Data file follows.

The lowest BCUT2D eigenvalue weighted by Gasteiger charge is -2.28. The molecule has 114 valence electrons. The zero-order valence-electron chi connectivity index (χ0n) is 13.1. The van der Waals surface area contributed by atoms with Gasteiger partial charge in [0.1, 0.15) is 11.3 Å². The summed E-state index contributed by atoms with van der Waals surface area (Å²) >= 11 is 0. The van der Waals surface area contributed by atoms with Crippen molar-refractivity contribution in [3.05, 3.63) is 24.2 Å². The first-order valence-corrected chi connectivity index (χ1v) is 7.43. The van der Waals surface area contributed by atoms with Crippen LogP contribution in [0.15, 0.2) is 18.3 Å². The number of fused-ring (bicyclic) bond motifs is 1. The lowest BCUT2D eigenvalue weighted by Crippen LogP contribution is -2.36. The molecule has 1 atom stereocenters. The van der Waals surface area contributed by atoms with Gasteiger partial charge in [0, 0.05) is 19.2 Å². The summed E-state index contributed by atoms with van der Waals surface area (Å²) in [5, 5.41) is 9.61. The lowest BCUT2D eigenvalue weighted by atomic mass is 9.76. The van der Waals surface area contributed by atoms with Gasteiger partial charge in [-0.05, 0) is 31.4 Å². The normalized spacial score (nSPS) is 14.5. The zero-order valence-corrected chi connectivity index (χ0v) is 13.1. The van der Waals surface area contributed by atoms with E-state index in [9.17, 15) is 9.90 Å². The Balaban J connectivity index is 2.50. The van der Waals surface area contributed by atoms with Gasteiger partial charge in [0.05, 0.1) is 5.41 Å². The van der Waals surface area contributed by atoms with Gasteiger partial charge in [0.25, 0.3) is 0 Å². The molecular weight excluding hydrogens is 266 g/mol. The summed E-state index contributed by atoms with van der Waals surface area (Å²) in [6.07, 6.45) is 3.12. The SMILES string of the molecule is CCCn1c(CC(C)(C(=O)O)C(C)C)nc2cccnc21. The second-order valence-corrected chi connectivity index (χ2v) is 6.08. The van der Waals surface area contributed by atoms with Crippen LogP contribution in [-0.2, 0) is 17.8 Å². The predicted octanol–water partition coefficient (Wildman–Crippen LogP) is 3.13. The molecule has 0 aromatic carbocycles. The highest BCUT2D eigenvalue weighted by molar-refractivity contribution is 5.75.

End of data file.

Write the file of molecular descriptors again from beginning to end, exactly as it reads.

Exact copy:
The lowest BCUT2D eigenvalue weighted by Gasteiger charge is -2.28. The molecule has 114 valence electrons. The zero-order valence-electron chi connectivity index (χ0n) is 13.1. The van der Waals surface area contributed by atoms with Gasteiger partial charge in [0.1, 0.15) is 11.3 Å². The summed E-state index contributed by atoms with van der Waals surface area (Å²) >= 11 is 0. The van der Waals surface area contributed by atoms with Crippen molar-refractivity contribution in [3.05, 3.63) is 24.2 Å². The first-order valence-corrected chi connectivity index (χ1v) is 7.43. The van der Waals surface area contributed by atoms with Crippen LogP contribution in [0.15, 0.2) is 18.3 Å². The number of fused-ring (bicyclic) bond motifs is 1. The lowest BCUT2D eigenvalue weighted by Crippen LogP contribution is -2.36. The molecule has 1 atom stereocenters. The van der Waals surface area contributed by atoms with Gasteiger partial charge in [0, 0.05) is 19.2 Å². The summed E-state index contributed by atoms with van der Waals surface area (Å²) in [5, 5.41) is 9.61. The lowest BCUT2D eigenvalue weighted by atomic mass is 9.76. The van der Waals surface area contributed by atoms with Gasteiger partial charge in [-0.05, 0) is 31.4 Å². The normalized spacial score (nSPS) is 14.5. The zero-order valence-corrected chi connectivity index (χ0v) is 13.1. The van der Waals surface area contributed by atoms with E-state index in [9.17, 15) is 9.90 Å². The Balaban J connectivity index is 2.50. The van der Waals surface area contributed by atoms with Gasteiger partial charge in [0.05, 0.1) is 5.41 Å². The van der Waals surface area contributed by atoms with Gasteiger partial charge in [0.25, 0.3) is 0 Å². The molecular weight excluding hydrogens is 266 g/mol. The summed E-state index contributed by atoms with van der Waals surface area (Å²) in [6.07, 6.45) is 3.12. The SMILES string of the molecule is CCCn1c(CC(C)(C(=O)O)C(C)C)nc2cccnc21. The second-order valence-corrected chi connectivity index (χ2v) is 6.08. The van der Waals surface area contributed by atoms with Crippen LogP contribution in [-0.2, 0) is 17.8 Å². The predicted octanol–water partition coefficient (Wildman–Crippen LogP) is 3.13. The molecule has 0 aromatic carbocycles. The highest BCUT2D eigenvalue weighted by molar-refractivity contribution is 5.75.